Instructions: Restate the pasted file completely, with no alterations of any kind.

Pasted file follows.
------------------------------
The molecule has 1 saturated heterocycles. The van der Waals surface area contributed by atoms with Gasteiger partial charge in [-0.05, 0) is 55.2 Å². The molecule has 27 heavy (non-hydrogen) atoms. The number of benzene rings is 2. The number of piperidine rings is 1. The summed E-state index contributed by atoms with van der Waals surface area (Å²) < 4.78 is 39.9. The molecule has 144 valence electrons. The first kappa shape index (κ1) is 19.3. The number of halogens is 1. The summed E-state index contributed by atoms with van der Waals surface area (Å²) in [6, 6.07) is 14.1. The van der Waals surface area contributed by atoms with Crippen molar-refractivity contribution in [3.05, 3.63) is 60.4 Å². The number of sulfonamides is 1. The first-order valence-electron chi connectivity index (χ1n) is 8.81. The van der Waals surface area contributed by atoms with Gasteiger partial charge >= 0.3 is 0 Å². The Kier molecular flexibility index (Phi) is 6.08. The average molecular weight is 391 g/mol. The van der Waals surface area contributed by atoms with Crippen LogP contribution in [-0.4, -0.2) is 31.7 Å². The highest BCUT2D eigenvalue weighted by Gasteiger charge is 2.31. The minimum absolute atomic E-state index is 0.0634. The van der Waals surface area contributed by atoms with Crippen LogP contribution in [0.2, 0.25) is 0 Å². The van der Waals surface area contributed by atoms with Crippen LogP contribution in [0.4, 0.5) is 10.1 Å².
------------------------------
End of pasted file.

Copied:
The molecule has 1 saturated heterocycles. The van der Waals surface area contributed by atoms with Gasteiger partial charge in [-0.05, 0) is 55.2 Å². The molecule has 27 heavy (non-hydrogen) atoms. The number of benzene rings is 2. The number of piperidine rings is 1. The summed E-state index contributed by atoms with van der Waals surface area (Å²) < 4.78 is 39.9. The molecule has 144 valence electrons. The first kappa shape index (κ1) is 19.3. The number of halogens is 1. The summed E-state index contributed by atoms with van der Waals surface area (Å²) in [6, 6.07) is 14.1. The van der Waals surface area contributed by atoms with Crippen molar-refractivity contribution in [3.05, 3.63) is 60.4 Å². The number of sulfonamides is 1. The first-order valence-electron chi connectivity index (χ1n) is 8.81. The van der Waals surface area contributed by atoms with Gasteiger partial charge >= 0.3 is 0 Å². The Kier molecular flexibility index (Phi) is 6.08. The average molecular weight is 391 g/mol. The van der Waals surface area contributed by atoms with Crippen LogP contribution in [-0.4, -0.2) is 31.7 Å². The highest BCUT2D eigenvalue weighted by Gasteiger charge is 2.31. The minimum absolute atomic E-state index is 0.0634. The van der Waals surface area contributed by atoms with Crippen LogP contribution in [0.2, 0.25) is 0 Å². The van der Waals surface area contributed by atoms with Crippen LogP contribution in [0.4, 0.5) is 10.1 Å².